&#91VIEWPOINT&#93Don’t wing it, Mr. President

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&#91VIEWPOINT&#93Don’t wing it, Mr. President

Wednesday was the 100th day of President Roh Moo-hyun’s “participatory” administration. Despite his higher support rate in the presidential election than either Kim Young-sam or Kim Dae-jung, his popularity declined sharply between then and the 100th day since he took office.
While the two former presidents had popularity ratings of about 80 percent on their 100th days, President Roh has a mere 50 percent support rate. What is the problem?
Mr. Roh became president by overcoming the existing political establishment represented by “three Kims” era of political bosses.
He was elected president as a result of the adoption of a system for nominating presidential candidates based on primary elections. That was bolstered by an election campaign that he conducted through the Internet and was buoyed by people’s enthusiastic expectations of political change despite Mr. Roh’s weak support within his party. The unpredictable words and behavior of Mr. Roh as a candidate and of his campaign aides were accepted as a fresh breeze, so people expected a fundamental change in the rigid political system based on regionalism and party leadership.
President Roh’s new style of appointing ministers and discussion-centered method of problem-solving were a culture shock to the people who were accustomed to an authoritarian political culture. People also could read his participatory government’s strong will to change fundamentally what was wrong with the existing system.
But the limitations of the administration during the first 100 days in office were probably because it merely changed governing styles and forms. It is wrong for this administration to simply pass the buck to the people, blaming them for their failure to overcome the cultural shock.
One hundred days of experiment could not be rated positively because it did not conduct a systemic government. National administration should be carried out by coordinating a variety of opinions of interest groups. Politics is not something engaged in by the president or a minister alone. For systemic politics, first of all, there should be a clear vision and philosophy for national administration. Mr. Roh’s participatory government may have the appearance of reform, but few people know the core content of the reforms he champions. The transition committee and his aides neglected the establishment of such a philosophy for the Roh administration. In order for national administration to be performed systemically, there should be a firm goal and philosophy for the system. But the Roh administration is weak here. Consequently, when the government compromises with reality, its policy orientation appears to be shaky.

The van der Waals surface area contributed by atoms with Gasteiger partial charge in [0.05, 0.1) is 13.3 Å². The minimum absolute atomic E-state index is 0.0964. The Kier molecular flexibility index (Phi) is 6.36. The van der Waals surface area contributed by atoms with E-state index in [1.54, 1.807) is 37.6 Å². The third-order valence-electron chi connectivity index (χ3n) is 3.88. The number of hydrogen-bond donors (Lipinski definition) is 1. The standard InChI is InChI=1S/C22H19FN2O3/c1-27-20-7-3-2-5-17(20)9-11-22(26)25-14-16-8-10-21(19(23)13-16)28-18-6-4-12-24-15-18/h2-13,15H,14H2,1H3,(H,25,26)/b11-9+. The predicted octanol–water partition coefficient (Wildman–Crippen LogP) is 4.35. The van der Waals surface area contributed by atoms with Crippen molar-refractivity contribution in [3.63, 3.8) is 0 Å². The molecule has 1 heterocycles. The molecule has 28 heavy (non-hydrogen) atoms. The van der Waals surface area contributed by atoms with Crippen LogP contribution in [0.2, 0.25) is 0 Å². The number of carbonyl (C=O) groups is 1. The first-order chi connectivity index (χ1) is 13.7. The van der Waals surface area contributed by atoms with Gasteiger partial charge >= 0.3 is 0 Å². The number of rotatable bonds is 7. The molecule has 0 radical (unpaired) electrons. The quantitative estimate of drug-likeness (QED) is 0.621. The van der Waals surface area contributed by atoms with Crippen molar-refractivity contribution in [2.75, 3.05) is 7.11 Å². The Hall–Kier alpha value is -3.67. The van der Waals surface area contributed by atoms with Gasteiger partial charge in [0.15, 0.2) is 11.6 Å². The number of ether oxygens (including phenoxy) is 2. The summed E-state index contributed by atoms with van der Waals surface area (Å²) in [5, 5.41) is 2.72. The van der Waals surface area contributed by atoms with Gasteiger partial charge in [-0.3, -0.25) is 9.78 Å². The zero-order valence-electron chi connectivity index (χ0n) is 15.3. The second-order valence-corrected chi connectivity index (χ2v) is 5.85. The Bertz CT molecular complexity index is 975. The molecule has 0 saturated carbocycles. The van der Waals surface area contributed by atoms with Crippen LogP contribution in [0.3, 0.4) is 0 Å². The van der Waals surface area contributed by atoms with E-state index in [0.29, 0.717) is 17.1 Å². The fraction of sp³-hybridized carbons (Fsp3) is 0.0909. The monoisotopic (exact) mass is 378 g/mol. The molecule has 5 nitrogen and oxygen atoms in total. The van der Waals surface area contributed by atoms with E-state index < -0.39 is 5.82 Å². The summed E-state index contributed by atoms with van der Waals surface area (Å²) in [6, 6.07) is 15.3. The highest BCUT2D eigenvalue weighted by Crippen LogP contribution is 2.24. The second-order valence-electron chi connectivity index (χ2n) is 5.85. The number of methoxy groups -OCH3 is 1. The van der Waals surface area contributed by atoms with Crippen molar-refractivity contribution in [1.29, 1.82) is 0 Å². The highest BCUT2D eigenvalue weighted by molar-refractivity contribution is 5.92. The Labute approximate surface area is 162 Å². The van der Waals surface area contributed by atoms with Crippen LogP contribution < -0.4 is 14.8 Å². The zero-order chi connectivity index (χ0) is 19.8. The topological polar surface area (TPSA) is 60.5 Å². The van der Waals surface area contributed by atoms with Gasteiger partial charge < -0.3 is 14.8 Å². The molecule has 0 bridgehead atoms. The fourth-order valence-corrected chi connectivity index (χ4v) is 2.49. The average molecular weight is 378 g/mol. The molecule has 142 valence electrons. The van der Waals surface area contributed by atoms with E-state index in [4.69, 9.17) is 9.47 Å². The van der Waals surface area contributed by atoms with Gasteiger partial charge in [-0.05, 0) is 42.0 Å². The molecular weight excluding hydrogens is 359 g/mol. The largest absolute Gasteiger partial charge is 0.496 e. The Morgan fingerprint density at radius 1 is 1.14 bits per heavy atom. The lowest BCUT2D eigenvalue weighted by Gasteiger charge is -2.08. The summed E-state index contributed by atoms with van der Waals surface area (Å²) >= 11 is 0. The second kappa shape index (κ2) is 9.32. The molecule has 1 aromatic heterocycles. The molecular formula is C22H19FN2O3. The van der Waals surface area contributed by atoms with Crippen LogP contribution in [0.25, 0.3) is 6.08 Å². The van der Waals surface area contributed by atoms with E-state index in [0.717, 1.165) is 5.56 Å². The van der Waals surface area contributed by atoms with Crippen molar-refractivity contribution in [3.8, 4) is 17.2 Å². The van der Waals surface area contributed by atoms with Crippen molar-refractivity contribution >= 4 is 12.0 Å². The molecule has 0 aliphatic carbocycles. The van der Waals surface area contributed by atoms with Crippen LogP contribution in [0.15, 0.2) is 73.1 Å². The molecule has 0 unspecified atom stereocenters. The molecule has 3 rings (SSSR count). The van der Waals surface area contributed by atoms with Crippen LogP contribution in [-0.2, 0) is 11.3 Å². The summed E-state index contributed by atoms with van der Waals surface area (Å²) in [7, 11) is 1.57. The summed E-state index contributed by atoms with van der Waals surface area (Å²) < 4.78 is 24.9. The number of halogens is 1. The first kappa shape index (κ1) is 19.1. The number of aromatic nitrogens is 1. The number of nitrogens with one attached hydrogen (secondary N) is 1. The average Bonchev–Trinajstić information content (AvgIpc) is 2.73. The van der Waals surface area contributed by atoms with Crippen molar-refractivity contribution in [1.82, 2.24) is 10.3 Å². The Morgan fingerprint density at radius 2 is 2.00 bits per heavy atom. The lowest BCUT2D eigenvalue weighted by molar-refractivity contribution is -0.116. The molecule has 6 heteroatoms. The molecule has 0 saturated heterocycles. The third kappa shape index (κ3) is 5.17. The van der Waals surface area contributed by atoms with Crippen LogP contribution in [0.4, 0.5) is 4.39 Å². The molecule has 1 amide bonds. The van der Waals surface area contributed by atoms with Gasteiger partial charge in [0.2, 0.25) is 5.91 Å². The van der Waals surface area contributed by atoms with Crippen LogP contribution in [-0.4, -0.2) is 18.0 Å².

Second, national administration should be conducted by a team. Even in a soccer game, if there is no teamwork, no matter how many stars there are on the team, the play turns out to be messy.
Some ministers’ unpredictable behavior cannot be understood as just expressions of their individuality. The national administration cannot be operated efficiently when a minister takes the lead in a campaign against the Saemangeum reclamation project, when another minister doesn’t know what to do in implementing the National Education Information System and a third minister is distressed over a truckers’ strike.
A minister is a member of the State Council and officially participates in policy-making of a country. Policies should be coordinated in the State Council under the leadership of the president, and ministers should implement policies as representatives of the government. The president should not make excuses, saying that he left the matter to his ministers’ discretion but their liberal leanings brought about bad results.
If no coordination of policies is achieved among the Blue House staff and ministers, uncertainty increases and policies are implemented to maximize the political gains of interest groups.
Third, for systemic politics, thorough simulations should be conducted in advance. The government should not blame unpredictable variables in the environment for a policy failure.
“Unpredictable changes in the domestic and international environment” is nothing but an excuse for a failure to analyze policies efficiently. If simulations are not intensive, policies tend to bring unintended results.
The government should examine policy alternatives, taking the least probable environmental factors into consideration. This is because if one fails to be elected president, one can try again next time, but national administration cannot be replayed.
Of course the presidency is a difficult job. For that reason, we acknowledge the authority of the president and respect him. Ministers and staff should not think lightly of national administration either.
There are, naturally, continuous betrayals and critical groups in the world of politics. The reform of style can appear to be working for a short period. But if there are no solid philosophy for national administration and thorough simulations of policy changes, the government cannot avoid bad marks in a longer-term evaluation.

* The writer is a professor of public administration at Korea University.

by Yeom Jae-ho
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